Home buyer's Guide to Better Credit
Choosing a lender isn't the first step in becoming a homeowner. In reality, the home buying process starts and ends with your finances. Putting back your money for a down payment is great, but if you don't have a strong credit score to back it up, you could find yourself renting longer than you expected in Burleson until you improve your score.
A FICO score is a review of your years of credit history based on a model developed by Fair Isaac and Company. Most people traditionally have a score of 650, but scores range from 300 to 850. With the change in the economy, however, some people have seen their score lowered as a result of job loss, closed credit card accounts, or credit card accounts closed by the lender due to inactivity. Some of the factors in summing up your FICO score include:
- Credit to Debt Ratio — How much do you owe versus your available credit?
- Credit Inquiries — How many times has your credit history been accessed by someone other than you?
- Types of Credit — Do you have a healthy mix of credit cards and loans?
- Payment History — How many times do you make late payments?
When you apply for a mortgage or any other loan, lenders want to make sure that extending a loan to you isn't a risk. Your credit score gives lenders an insight into what type of borrower you are solely because of your credit history. Because of the shift in the economy, most home buyers should have scores in the range of 700 or higher to get a satisfactory interest rate. You can get approved for a loan with a lower score, but the interest accumulated in the long run could be more than double the amount of someone with a better FICO score.
We're used to working with all tiers of FICO scores. Call us at (817) 744-8300 and we can help you get on the right track to the home of your dreams.
There are plans to boost your score. Improving your FICO score takes time. It can be difficult to make a significant stride change in your number with quick fixes, but your score can improve in a few years by monitoring your credit report and by using your credit wisely. The best way to do this is to know your FICO score. You'll improve your credit score by using these pointers:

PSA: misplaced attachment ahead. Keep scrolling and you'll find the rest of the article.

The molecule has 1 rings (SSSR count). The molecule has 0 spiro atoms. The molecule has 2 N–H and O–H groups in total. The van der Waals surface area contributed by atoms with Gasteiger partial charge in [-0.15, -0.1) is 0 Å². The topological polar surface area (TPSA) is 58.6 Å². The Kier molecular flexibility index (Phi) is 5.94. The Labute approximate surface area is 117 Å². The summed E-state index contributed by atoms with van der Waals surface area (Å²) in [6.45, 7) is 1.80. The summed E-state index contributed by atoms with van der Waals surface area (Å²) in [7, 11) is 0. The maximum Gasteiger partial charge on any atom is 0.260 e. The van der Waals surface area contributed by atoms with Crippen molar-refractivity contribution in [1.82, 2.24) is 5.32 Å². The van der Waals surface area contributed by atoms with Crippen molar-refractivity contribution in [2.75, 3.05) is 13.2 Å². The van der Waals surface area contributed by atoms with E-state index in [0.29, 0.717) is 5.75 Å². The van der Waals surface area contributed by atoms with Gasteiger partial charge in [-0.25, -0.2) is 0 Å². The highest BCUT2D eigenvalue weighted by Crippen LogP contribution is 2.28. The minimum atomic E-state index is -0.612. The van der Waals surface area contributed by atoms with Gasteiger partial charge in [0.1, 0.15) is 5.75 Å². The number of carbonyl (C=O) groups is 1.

- Apply for gas station cards or retail credit. For those who have non-existent credit or below average credit, retail credit cards and gas credit cards are ways to start your credit history, increase your spending limits and have a solid payment history, which will raise your credit. You should always beware of maintaining a high balance for more than a couple of billing cycles because these types of cards more than likely have a surprisingly high interest rate.
- Don't let your cards get dusty. Whether you're just getting started with credit, or if you've got older cards, be sure to use your cards to make sure your accounts stay active. But, make sure you pay them off in no more than two or three payments.
- Keep up with payments. Delinquent payments instantly lower your credit score. It's where people who have recently been unemployed see the biggest hit in their credit score. Yes, it takes longer to build up your credit this way, but it's the surest way to show that you're able to make payments to a bank.
- Correct your credit report. If you find incorrect items on your credit report, contact the bureau requesting that the item be removed. If you have a common name or the same name as a family member, you'll want to give extra care to make sure the activity reported is correct.
- Even out your debt. At first, this doesn't sound like a good idea. But, you want to avoid of having one card that is maxed out and have the rest of your cards at a zero balance. It's better to have each of your cards at about less than 40% of their credit limit than to have the most of your debt transferred to one card.
Now that you know more about credit reporting, you'll be able to successfully take the first steps to homeownership, and that is improving your FICO score. Remember that when you're ready to apply for a loan to purchase a house, you'll want to keep your applications within a two-week window to avoid adverse effects on your credit score. With the help of Top Texas Realty, the loan application process can be a stress-free experience so you, too, can become a homeowner.
To learn more, visit myFICO.com, Fair Isaac's informational site and once per year, for free, you can review all three of your credit reports at annualcreditreport.com. And, for a small payment, you can get your FICO score from each bureau on their websites: equifax.com, experian.com and transunion.com.